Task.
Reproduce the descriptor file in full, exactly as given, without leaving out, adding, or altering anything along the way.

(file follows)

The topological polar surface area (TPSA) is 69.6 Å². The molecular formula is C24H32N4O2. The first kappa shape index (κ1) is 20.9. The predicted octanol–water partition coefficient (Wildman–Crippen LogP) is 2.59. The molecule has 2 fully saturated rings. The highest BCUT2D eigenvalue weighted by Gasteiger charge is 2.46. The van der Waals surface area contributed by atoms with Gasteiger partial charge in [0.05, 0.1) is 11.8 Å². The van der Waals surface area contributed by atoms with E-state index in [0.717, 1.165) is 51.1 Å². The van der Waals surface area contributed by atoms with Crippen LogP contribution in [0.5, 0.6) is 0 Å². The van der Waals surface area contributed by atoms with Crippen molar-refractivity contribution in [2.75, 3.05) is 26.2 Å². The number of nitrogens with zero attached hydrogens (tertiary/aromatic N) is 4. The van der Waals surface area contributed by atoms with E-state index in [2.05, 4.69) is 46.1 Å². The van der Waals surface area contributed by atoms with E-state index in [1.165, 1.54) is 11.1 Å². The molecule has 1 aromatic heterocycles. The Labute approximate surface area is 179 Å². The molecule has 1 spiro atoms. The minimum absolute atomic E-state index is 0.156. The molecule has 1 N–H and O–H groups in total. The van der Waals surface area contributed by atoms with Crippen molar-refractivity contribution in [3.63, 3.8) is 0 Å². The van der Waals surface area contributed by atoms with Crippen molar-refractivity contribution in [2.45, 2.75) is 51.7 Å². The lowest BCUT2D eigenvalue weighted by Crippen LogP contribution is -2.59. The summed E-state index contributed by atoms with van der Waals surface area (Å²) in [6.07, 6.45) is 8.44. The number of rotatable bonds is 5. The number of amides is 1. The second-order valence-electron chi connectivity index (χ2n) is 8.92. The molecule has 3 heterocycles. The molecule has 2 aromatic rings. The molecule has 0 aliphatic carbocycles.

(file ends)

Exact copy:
The topological polar surface area (TPSA) is 69.6 Å². The molecular formula is C24H32N4O2. The first kappa shape index (κ1) is 20.9. The predicted octanol–water partition coefficient (Wildman–Crippen LogP) is 2.59. The molecule has 2 fully saturated rings. The highest BCUT2D eigenvalue weighted by Gasteiger charge is 2.46. The van der Waals surface area contributed by atoms with Gasteiger partial charge in [0.05, 0.1) is 11.8 Å². The van der Waals surface area contributed by atoms with E-state index in [0.717, 1.165) is 51.1 Å². The van der Waals surface area contributed by atoms with Crippen LogP contribution in [0.5, 0.6) is 0 Å². The van der Waals surface area contributed by atoms with Crippen molar-refractivity contribution in [2.75, 3.05) is 26.2 Å². The number of nitrogens with zero attached hydrogens (tertiary/aromatic N) is 4. The van der Waals surface area contributed by atoms with E-state index in [2.05, 4.69) is 46.1 Å². The van der Waals surface area contributed by atoms with E-state index in [1.165, 1.54) is 11.1 Å². The molecule has 1 aromatic heterocycles. The Labute approximate surface area is 179 Å². The molecule has 1 spiro atoms. The minimum absolute atomic E-state index is 0.156. The molecule has 1 N–H and O–H groups in total. The van der Waals surface area contributed by atoms with Crippen molar-refractivity contribution in [3.63, 3.8) is 0 Å². The van der Waals surface area contributed by atoms with Crippen molar-refractivity contribution in [2.45, 2.75) is 51.7 Å². The lowest BCUT2D eigenvalue weighted by Crippen LogP contribution is -2.59. The summed E-state index contributed by atoms with van der Waals surface area (Å²) in [6.07, 6.45) is 8.44. The number of rotatable bonds is 5. The number of amides is 1. The second-order valence-electron chi connectivity index (χ2n) is 8.92. The molecule has 3 heterocycles. The molecule has 2 aromatic rings. The molecule has 0 aliphatic carbocycles.